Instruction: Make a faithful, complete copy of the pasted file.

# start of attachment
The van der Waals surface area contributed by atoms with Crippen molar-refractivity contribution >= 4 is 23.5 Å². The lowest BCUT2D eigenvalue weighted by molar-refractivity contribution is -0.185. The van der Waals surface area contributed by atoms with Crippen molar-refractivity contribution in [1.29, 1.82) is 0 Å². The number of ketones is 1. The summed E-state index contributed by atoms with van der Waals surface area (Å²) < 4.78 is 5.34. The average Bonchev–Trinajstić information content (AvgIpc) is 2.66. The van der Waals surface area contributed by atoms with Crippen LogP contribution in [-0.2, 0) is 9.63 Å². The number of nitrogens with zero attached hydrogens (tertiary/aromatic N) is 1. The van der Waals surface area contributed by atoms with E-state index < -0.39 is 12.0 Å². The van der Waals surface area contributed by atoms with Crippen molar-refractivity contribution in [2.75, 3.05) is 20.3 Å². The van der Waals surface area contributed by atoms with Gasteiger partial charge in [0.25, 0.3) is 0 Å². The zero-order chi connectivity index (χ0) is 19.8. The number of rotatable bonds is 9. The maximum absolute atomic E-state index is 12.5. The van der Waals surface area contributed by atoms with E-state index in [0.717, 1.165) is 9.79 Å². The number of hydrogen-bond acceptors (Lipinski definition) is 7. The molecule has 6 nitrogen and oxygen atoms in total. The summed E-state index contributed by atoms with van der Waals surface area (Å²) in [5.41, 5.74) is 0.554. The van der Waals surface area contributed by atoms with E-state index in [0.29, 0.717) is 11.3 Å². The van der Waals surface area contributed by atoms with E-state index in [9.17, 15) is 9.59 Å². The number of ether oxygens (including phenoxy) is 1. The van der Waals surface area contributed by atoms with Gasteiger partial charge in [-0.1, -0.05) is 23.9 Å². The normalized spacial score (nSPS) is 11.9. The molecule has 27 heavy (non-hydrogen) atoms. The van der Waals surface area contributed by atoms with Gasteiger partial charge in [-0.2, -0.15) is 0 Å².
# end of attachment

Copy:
The van der Waals surface area contributed by atoms with Crippen molar-refractivity contribution >= 4 is 23.5 Å². The lowest BCUT2D eigenvalue weighted by molar-refractivity contribution is -0.185. The van der Waals surface area contributed by atoms with Crippen molar-refractivity contribution in [1.29, 1.82) is 0 Å². The number of ketones is 1. The summed E-state index contributed by atoms with van der Waals surface area (Å²) < 4.78 is 5.34. The average Bonchev–Trinajstić information content (AvgIpc) is 2.66. The van der Waals surface area contributed by atoms with Crippen LogP contribution in [-0.2, 0) is 9.63 Å². The number of nitrogens with zero attached hydrogens (tertiary/aromatic N) is 1. The van der Waals surface area contributed by atoms with E-state index < -0.39 is 12.0 Å². The van der Waals surface area contributed by atoms with Crippen molar-refractivity contribution in [2.75, 3.05) is 20.3 Å². The van der Waals surface area contributed by atoms with Gasteiger partial charge in [0.25, 0.3) is 0 Å². The zero-order chi connectivity index (χ0) is 19.8. The number of rotatable bonds is 9. The maximum absolute atomic E-state index is 12.5. The van der Waals surface area contributed by atoms with E-state index in [0.717, 1.165) is 9.79 Å². The number of hydrogen-bond acceptors (Lipinski definition) is 7. The molecule has 6 nitrogen and oxygen atoms in total. The summed E-state index contributed by atoms with van der Waals surface area (Å²) in [5.41, 5.74) is 0.554. The van der Waals surface area contributed by atoms with E-state index in [0.29, 0.717) is 11.3 Å². The van der Waals surface area contributed by atoms with E-state index in [9.17, 15) is 9.59 Å². The number of ether oxygens (including phenoxy) is 1. The van der Waals surface area contributed by atoms with Gasteiger partial charge in [-0.1, -0.05) is 23.9 Å². The normalized spacial score (nSPS) is 11.9. The molecule has 27 heavy (non-hydrogen) atoms. The van der Waals surface area contributed by atoms with Gasteiger partial charge in [-0.2, -0.15) is 0 Å².